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Jewish World Review June 27, 2001 / 6 Tamuz, 5761

Debra J. Saunders

Debra J. Saunders
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Consumer Reports

O, fearful new world -- FOOD is "hazardous" to your health. Or so argued Greenpeace activists protesting the Bio 2001 biotechnology convention in San Diego as they stormed a grocery store this weekend and stuck "hazardous" labels on foods that may contain genetically modified (GM) corn, soy or cottonseed.

They call them Frankenfoods. They warn that GM foods are dangerous to human health, even though there is not one documented case of someone being hurt by eating Frankenfood. They complain that GM foods will result in "monocultures" -- or a world with a single variety of crop. They apparently don't know or care about seed banks, which exist to ensure biodiversity of food crops. The anti-biotech crowd boasts that it is pro "biodiversity."

The Anti's biggest beef with GM foods is that corporations develop them. "The real violence being done here is being done every day by these corporations up in their ivory towers," said Adam Hurtler, a spokesman for the anti-Bio 2001 protest, Bio Devastation 2001.

Funny, Hurtler talking about ivory towers. He also told The Washington Post: "We have enough food. We have enough medicine. The real roots of the global health crisis are inequality and injustice, and that's what the biotech industry is perpetuating."

Some 150 million children suffer from malnutrition each year; yet Hurtler said there is enough food. According to UNICEF, in 1990, 12 million children died of preventable diseases; yet Hurtler said there is enough medicine.

One protest sign read, "Biotech Perverts Get Out of Our Genes." Which explains the opposition to biotechnology perfectly. The anti-biotech crowd is so afraid that they might get a gene they don't like in their corn flakes that they would try to stop companies from putting Vitamin A in rice. It matters not if Golden Rice (as the enriched grain is known) could save millions of lives in the Third World. They've got their wheels, their laptops and their frequent-flier miles, and they'll use them to make sure some starving kid in Calcutta is never tainted with Golden Rice.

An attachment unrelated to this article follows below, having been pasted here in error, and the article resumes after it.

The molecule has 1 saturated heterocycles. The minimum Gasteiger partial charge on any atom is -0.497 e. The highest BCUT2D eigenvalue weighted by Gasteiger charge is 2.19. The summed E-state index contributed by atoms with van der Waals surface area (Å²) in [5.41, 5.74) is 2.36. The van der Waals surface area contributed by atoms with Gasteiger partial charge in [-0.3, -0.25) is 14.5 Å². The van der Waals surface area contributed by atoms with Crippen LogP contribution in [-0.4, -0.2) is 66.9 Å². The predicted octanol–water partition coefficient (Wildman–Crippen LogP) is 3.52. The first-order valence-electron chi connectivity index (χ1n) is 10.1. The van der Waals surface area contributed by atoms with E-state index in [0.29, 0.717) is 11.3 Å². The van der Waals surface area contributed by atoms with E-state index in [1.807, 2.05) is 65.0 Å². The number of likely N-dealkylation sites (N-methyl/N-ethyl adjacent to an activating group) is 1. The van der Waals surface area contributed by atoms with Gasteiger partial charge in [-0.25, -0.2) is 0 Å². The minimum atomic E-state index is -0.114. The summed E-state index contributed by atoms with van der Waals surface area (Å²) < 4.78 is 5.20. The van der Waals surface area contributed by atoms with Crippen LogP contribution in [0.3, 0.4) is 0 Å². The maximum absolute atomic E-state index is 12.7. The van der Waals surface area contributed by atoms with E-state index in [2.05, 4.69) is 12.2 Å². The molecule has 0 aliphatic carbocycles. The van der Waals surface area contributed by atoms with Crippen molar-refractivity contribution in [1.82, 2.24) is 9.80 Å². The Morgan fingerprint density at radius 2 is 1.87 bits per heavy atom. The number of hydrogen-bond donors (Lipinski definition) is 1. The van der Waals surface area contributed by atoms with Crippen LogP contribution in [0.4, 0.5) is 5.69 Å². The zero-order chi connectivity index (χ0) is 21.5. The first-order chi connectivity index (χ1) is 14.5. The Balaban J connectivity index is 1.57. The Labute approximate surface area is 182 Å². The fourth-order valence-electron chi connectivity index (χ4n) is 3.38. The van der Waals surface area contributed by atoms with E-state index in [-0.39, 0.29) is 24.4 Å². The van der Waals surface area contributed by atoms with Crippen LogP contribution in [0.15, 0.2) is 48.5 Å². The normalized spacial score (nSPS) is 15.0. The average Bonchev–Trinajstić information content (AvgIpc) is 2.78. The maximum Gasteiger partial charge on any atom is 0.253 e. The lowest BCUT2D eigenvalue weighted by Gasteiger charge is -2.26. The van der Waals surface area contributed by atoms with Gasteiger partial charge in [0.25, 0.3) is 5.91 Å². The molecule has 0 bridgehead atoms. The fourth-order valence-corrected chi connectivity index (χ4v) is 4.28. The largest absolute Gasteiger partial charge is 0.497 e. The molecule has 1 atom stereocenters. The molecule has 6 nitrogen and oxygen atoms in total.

"The trouble is that if they admit there's one good genetically modified product, then they would have to admit there might be others, and they would be reduced to a rational discussion on the subject, like the rest of us," said Patrick Moore, a founder of Greenpeace who became disillusioned with the movement's misanthropic extremism.

It especially rankles Moore that the "anti" activists don't see how biotechnology can improve biodiversity. Moore sees three advantages. First, increased farm productivity reduces "the way forests are converted into crop production, which is in itself the biggest cause of biodiversity loss."

Second, GM seeds with greater crop yields can ease the need for tillage, which reduces soil loss. Third, GM seeds that target hostile insects allow farmers to use pesticides more discriminately.

"I use less pesticide on my crops, and I am getting more food out of my fields," Iowa soybean farmer Reg Clause said in a pro-biotech "Truth Squad" statement. "If I had any doubts about the safety of these crops, I wouldn't grow them, and I wouldn't let my family work in the fields with them."

Moore believes that the anti-biotech movement will be short-lived because his erstwhile colleagues are "against all genetic modification. That completely goes against the grain of evolution, human history, basic logic and the urge to discover."

The turnout for Bio Devastation 2001 suggests he is right. Activists predicted as many as 8,000 demonstrators. Newspaper estimates range from 500 to 1,000. It seems as if the number of angry demonstrators anxious to protest more food and medicine has a limit.

Comment JWR contributor Debra J. Saunders's column by clicking here.


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© 2000, Creators Syndicate